The results of ALUNA’s CFD engineering analysis can be virtually experienced using RAMView360, a bespoke panorama viewer created by Ramboll’s engineering simulation team. This sort of integration and publication of technology is another point which should become more typical in years to come – as environmental impacts become more of a priority, completing multifaceted assessments will become necessary, as will demonstration of your commitment to the cause.
If we can use certain technological methods and materials to make a project or development more or less environmentally beneficial, the other key consideration in the planning phase should be the surrounding community.
ALUNA demonstrates an approach that plans for community outreach and education as a key part of its existence, with long-term participatory cultural and educational programmes planned around the development. These will be designed to empower individuals and their community to be active agents for social and environmental change, through international festivals, the performing arts, formal and informal learning, dialogue and debate.
London’s cultural diversity is linked to its tidal location, innovation in navigation and timekeeping – specifically the understanding of the Moon and tides at the Royal Observatory Greenwich.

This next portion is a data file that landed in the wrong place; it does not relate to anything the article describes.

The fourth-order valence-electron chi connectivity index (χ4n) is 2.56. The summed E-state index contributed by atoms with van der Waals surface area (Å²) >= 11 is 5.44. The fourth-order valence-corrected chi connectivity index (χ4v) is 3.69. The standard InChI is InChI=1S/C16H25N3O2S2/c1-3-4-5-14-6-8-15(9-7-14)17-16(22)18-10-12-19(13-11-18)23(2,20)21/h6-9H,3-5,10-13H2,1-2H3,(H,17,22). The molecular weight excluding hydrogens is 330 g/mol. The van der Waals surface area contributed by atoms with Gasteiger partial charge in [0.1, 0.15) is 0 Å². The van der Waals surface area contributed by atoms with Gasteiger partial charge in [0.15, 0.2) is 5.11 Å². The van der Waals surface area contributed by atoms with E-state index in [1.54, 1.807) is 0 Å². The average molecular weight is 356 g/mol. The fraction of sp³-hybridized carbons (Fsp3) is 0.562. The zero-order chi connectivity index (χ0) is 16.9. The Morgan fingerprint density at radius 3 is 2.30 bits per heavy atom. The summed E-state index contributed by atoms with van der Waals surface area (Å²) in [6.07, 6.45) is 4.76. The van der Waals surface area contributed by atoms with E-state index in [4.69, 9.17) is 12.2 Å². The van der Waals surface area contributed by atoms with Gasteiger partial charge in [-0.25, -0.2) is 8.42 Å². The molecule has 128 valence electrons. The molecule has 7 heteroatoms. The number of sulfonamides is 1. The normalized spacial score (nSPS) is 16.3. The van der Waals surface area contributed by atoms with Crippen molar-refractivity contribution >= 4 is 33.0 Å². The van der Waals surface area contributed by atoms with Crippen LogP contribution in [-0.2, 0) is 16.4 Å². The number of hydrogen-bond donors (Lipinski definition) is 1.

Many of London’s vibrant cultural festivals are timed by the Moon, from Easter, Passover, Eid and Diwali through to the gamut of Chinese, Islamic, Jewish, Vietnamese and Hindu New Years. This project hopes to focalise these cultural touchpoints around the moon’s power, and to remind both locals and visitors of this connection.
Another key driver for ALUNA has been to raise awareness amongst the local community of our relationship with the sea, a force that has shaped our past and will determine our future. With climate change comes rising tides, and following the COP21 agreement, we urgently need to understand nature’s rhythms, transform our cultures and technologies, and transition together to a green, socially just future.
ALUNA presents an exciting opportunity to introduce young people to a variety of design and engineering disciplines, exploring how school subjects such as the sciences and maths can be applied in the civic realm for climate change mitigation, cutting-edge research and sustainable design solutions.
A first education pilot is already in development and will be delivered by Ramboll STEM Ambassadors in local primary schools. This educative and open approach to projects as they move through development and construction stages can and should be adopted by more developers.
By embracing technology, using regenerative engineering and design methods, actively engaging with the community and embracing social impact, ALUNA aims to showcase some of the ways in which built environment projects can modernise and prioritise the environment as a matter of urgency. We believe that such steps will continue to grow in importance for our industry, and hope developers and engineers alike will begin to recognise this.